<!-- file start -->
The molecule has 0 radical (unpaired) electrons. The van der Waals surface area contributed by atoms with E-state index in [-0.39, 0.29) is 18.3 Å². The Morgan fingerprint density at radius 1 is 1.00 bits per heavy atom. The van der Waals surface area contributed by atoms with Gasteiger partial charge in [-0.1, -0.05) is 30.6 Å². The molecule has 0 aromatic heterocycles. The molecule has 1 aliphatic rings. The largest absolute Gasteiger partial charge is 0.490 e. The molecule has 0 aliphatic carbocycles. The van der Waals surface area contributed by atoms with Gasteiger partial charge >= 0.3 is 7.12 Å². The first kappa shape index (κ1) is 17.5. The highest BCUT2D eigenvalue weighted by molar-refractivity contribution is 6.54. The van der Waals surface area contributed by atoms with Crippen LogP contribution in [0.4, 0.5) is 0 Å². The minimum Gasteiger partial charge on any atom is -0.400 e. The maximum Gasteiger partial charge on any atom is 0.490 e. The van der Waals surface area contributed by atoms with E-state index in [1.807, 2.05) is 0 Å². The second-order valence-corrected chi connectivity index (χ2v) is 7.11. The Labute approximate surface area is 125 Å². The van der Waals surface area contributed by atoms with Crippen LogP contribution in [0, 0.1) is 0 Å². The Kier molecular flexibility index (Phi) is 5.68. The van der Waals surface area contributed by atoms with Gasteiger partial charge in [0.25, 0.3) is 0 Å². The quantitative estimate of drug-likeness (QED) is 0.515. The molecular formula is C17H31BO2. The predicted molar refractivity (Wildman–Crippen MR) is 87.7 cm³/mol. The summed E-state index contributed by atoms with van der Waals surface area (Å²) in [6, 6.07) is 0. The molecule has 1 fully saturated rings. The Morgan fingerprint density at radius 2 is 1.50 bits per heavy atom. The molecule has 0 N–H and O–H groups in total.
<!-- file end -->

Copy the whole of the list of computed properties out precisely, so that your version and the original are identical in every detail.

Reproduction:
The molecule has 0 radical (unpaired) electrons. The van der Waals surface area contributed by atoms with E-state index in [-0.39, 0.29) is 18.3 Å². The Morgan fingerprint density at radius 1 is 1.00 bits per heavy atom. The van der Waals surface area contributed by atoms with Gasteiger partial charge in [-0.1, -0.05) is 30.6 Å². The molecule has 0 aromatic heterocycles. The molecule has 1 aliphatic rings. The largest absolute Gasteiger partial charge is 0.490 e. The molecule has 0 aliphatic carbocycles. The van der Waals surface area contributed by atoms with Gasteiger partial charge >= 0.3 is 7.12 Å². The first kappa shape index (κ1) is 17.5. The highest BCUT2D eigenvalue weighted by molar-refractivity contribution is 6.54. The van der Waals surface area contributed by atoms with Crippen LogP contribution in [0.4, 0.5) is 0 Å². The minimum Gasteiger partial charge on any atom is -0.400 e. The maximum Gasteiger partial charge on any atom is 0.490 e. The van der Waals surface area contributed by atoms with E-state index in [1.807, 2.05) is 0 Å². The second-order valence-corrected chi connectivity index (χ2v) is 7.11. The Labute approximate surface area is 125 Å². The van der Waals surface area contributed by atoms with Crippen LogP contribution in [0, 0.1) is 0 Å². The Kier molecular flexibility index (Phi) is 5.68. The van der Waals surface area contributed by atoms with Gasteiger partial charge in [0.25, 0.3) is 0 Å². The quantitative estimate of drug-likeness (QED) is 0.515. The molecular formula is C17H31BO2. The predicted molar refractivity (Wildman–Crippen MR) is 87.7 cm³/mol. The summed E-state index contributed by atoms with van der Waals surface area (Å²) in [6, 6.07) is 0. The molecule has 1 fully saturated rings. The Morgan fingerprint density at radius 2 is 1.50 bits per heavy atom. The molecule has 0 N–H and O–H groups in total.